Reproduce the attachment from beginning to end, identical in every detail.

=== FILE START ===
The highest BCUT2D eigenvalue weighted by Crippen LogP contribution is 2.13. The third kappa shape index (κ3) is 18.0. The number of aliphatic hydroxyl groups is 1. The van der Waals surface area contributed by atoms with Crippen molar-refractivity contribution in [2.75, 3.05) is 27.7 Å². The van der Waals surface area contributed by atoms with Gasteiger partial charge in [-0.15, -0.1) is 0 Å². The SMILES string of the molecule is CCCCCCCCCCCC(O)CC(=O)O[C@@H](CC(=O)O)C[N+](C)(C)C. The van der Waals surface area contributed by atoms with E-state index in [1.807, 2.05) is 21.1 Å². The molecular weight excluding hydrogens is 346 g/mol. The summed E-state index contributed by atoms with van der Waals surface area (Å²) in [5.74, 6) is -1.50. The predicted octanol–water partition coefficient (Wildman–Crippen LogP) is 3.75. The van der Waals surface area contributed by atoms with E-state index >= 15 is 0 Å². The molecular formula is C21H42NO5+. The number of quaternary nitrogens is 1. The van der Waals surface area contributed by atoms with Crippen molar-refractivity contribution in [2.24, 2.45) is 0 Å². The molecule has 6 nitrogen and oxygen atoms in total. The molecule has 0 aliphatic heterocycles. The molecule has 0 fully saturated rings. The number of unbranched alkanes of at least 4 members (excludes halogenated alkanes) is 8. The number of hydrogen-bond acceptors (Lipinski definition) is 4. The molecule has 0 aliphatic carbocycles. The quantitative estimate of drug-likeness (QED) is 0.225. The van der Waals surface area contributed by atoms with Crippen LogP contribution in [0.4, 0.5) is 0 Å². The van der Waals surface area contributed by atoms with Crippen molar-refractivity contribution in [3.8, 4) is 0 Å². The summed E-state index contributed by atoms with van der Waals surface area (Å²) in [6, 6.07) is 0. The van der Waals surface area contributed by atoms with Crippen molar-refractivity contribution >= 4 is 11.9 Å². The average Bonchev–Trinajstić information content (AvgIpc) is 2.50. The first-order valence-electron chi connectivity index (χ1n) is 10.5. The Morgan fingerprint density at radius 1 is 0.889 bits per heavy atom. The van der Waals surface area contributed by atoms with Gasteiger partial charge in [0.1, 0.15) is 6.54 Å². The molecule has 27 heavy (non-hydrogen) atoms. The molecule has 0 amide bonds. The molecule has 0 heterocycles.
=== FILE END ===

The highest BCUT2D eigenvalue weighted by Crippen LogP contribution is 2.13. The third kappa shape index (κ3) is 18.0. The number of aliphatic hydroxyl groups is 1. The van der Waals surface area contributed by atoms with Crippen molar-refractivity contribution in [2.75, 3.05) is 27.7 Å². The van der Waals surface area contributed by atoms with Gasteiger partial charge in [-0.15, -0.1) is 0 Å². The SMILES string of the molecule is CCCCCCCCCCCC(O)CC(=O)O[C@@H](CC(=O)O)C[N+](C)(C)C. The van der Waals surface area contributed by atoms with E-state index in [1.807, 2.05) is 21.1 Å². The molecular weight excluding hydrogens is 346 g/mol. The summed E-state index contributed by atoms with van der Waals surface area (Å²) in [5.74, 6) is -1.50. The predicted octanol–water partition coefficient (Wildman–Crippen LogP) is 3.75. The van der Waals surface area contributed by atoms with E-state index >= 15 is 0 Å². The molecular formula is C21H42NO5+. The number of quaternary nitrogens is 1. The van der Waals surface area contributed by atoms with Crippen molar-refractivity contribution in [2.24, 2.45) is 0 Å². The molecule has 6 nitrogen and oxygen atoms in total. The molecule has 0 aliphatic heterocycles. The molecule has 0 fully saturated rings. The number of unbranched alkanes of at least 4 members (excludes halogenated alkanes) is 8. The number of hydrogen-bond acceptors (Lipinski definition) is 4. The molecule has 0 aliphatic carbocycles. The quantitative estimate of drug-likeness (QED) is 0.225. The van der Waals surface area contributed by atoms with Crippen LogP contribution in [0.4, 0.5) is 0 Å². The van der Waals surface area contributed by atoms with Crippen molar-refractivity contribution in [3.8, 4) is 0 Å². The summed E-state index contributed by atoms with van der Waals surface area (Å²) in [6, 6.07) is 0. The van der Waals surface area contributed by atoms with Crippen molar-refractivity contribution >= 4 is 11.9 Å². The average Bonchev–Trinajstić information content (AvgIpc) is 2.50. The first-order valence-electron chi connectivity index (χ1n) is 10.5. The Morgan fingerprint density at radius 1 is 0.889 bits per heavy atom. The van der Waals surface area contributed by atoms with Gasteiger partial charge in [0.1, 0.15) is 6.54 Å². The molecule has 27 heavy (non-hydrogen) atoms. The molecule has 0 amide bonds. The molecule has 0 heterocycles.